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Vern Edwards

What's the biggest DOD contract?

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The following is from a Bureau of National Affairs (BNA) email update dated today:



If people were asked to guess the U.S. military's biggest contract, some common responses might be the Abrams tank, the Ford-class aircraft carrier, or F-35 Joint Strike Fighter. They'd be wrong.

By about a $9 billion margin, the contract the Defense Department has spent the most money on in recent years is SeaPort Enhanced, or SeaPort-e. Since its 2004 inception, the Pentagon has spent more than $50 billion on this massive Navy contract for professional services. That's more than weapons systems such as the F-35, jet fuel, or mine-resistant, ambush-protected armored vehicles.

Unlike many of the more well-known Pentagon billion-dollar contracts, which deliver big pieces of hardware, SeaPort-e delivers a variety of technical support services, primarily to the Navy. About $2.3 billion has been paid by other parts of DOD for work under this contract. The Navy uses the contract to cover "22 functional areas including Engineering, Financial Management, and Program Management."


Our biggest practitioner challenge is the acquisition of services, not systems. We know what we ought to be doing when we buy systems (F-35, USS Ford, various IT systems), we just can't make ourselves do it. But we don't know much about services requirements analysis, specification, cost estimation, and quality assurance. Who knows what we really wanted, and what we've really gotten, from support services contracts?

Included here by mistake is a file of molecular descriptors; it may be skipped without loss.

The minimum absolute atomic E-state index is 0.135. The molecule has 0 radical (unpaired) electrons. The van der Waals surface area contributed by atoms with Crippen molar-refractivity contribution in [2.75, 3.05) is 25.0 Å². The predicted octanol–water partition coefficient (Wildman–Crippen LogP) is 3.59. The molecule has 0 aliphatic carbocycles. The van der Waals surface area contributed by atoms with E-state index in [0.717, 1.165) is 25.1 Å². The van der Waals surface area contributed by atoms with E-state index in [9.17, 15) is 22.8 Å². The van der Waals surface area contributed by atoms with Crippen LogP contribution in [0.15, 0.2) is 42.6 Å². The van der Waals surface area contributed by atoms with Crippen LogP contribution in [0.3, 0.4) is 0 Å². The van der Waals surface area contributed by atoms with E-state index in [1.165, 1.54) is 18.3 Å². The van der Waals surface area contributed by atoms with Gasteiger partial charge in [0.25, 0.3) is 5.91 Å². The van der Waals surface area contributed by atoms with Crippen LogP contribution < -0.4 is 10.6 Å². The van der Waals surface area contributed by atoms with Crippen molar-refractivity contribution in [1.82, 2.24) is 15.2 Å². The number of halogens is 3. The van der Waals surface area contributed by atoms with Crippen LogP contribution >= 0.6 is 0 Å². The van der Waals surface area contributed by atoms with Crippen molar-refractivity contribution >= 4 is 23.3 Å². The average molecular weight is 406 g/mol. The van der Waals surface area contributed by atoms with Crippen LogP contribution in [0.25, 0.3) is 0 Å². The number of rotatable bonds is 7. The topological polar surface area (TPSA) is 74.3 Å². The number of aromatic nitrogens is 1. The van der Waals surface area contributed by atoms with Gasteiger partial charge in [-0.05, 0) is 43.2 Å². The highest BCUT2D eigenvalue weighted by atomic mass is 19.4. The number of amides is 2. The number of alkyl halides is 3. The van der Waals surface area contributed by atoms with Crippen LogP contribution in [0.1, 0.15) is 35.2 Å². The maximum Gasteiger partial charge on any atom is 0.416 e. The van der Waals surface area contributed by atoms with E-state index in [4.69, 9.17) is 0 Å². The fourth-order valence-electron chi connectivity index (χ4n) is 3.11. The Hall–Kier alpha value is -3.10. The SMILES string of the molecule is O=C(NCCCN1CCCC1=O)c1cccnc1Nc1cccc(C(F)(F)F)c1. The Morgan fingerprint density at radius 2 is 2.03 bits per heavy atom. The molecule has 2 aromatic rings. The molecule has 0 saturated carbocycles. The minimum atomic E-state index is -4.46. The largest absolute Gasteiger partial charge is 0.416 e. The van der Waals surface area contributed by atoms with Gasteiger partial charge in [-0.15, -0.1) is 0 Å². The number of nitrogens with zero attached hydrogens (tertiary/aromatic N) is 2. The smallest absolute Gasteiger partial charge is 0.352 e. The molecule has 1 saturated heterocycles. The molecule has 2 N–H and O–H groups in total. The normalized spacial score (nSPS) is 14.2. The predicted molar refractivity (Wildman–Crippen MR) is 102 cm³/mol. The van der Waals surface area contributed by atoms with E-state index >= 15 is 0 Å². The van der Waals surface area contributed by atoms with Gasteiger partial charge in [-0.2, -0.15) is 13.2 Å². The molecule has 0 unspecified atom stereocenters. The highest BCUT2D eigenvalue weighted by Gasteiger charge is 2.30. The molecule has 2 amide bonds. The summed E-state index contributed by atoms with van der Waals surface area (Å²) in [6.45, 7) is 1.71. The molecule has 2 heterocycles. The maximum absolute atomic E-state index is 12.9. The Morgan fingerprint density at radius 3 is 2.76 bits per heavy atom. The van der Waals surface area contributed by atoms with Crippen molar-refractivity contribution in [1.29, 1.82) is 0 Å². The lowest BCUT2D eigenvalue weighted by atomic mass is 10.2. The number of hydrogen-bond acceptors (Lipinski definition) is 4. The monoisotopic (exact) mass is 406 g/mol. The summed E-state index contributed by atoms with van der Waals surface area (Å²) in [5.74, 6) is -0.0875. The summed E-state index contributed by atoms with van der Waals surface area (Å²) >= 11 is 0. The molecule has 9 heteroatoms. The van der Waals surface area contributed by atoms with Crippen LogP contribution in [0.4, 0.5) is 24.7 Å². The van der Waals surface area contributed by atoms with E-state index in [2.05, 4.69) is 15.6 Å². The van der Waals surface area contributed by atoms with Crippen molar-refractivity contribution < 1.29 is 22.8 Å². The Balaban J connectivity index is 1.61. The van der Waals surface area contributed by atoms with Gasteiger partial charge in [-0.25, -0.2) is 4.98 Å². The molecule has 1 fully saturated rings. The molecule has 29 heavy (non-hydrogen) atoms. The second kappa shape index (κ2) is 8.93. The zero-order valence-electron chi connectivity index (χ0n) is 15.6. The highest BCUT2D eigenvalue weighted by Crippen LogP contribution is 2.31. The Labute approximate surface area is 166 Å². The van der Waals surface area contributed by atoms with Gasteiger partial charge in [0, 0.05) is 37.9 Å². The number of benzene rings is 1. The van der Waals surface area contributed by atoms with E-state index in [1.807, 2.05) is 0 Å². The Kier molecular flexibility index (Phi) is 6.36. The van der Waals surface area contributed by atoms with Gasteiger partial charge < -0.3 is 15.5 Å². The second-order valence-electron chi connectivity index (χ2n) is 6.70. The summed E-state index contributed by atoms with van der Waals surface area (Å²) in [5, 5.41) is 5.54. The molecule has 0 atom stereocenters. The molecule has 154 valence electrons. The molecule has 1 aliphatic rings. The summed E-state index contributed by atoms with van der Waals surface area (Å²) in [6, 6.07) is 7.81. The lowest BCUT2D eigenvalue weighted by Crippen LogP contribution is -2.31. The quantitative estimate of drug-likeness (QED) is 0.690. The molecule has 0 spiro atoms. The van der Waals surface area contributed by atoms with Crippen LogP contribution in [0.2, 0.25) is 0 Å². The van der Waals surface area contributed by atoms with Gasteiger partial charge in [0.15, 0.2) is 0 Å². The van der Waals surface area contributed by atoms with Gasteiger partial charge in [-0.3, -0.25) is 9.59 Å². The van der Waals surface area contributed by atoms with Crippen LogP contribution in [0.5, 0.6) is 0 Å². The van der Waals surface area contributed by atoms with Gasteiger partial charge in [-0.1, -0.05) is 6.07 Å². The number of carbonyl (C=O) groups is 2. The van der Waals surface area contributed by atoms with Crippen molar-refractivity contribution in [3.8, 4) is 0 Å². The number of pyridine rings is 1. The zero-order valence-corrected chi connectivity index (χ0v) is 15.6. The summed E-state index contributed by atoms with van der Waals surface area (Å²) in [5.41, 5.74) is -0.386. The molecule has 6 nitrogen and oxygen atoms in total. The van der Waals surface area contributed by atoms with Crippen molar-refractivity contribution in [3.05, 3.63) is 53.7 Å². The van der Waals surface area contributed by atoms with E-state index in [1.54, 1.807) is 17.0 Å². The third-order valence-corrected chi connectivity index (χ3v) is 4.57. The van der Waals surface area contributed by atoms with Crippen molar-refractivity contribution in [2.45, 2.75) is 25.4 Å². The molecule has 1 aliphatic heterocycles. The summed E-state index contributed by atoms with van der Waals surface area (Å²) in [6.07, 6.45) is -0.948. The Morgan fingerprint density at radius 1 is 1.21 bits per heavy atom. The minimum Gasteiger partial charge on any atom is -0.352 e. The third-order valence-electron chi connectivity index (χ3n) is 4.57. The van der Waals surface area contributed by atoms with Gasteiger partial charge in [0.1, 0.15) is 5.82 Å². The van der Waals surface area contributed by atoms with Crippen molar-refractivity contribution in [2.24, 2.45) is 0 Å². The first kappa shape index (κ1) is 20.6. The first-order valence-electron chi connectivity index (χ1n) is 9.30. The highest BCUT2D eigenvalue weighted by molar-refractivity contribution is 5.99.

Buying major systems can be fun, but there's little new under the sun besides the systems themselves. If you're looking for a challenge, start thinking about how we buy, and how we ought to buy, support services.


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Wow, I didn't see that coming! But as a former user of SeaPort-e, it makes total sense.

I was discussing with a colleague the value of the data that SeaPort captures, if the government was ever able to aggregate it properly.

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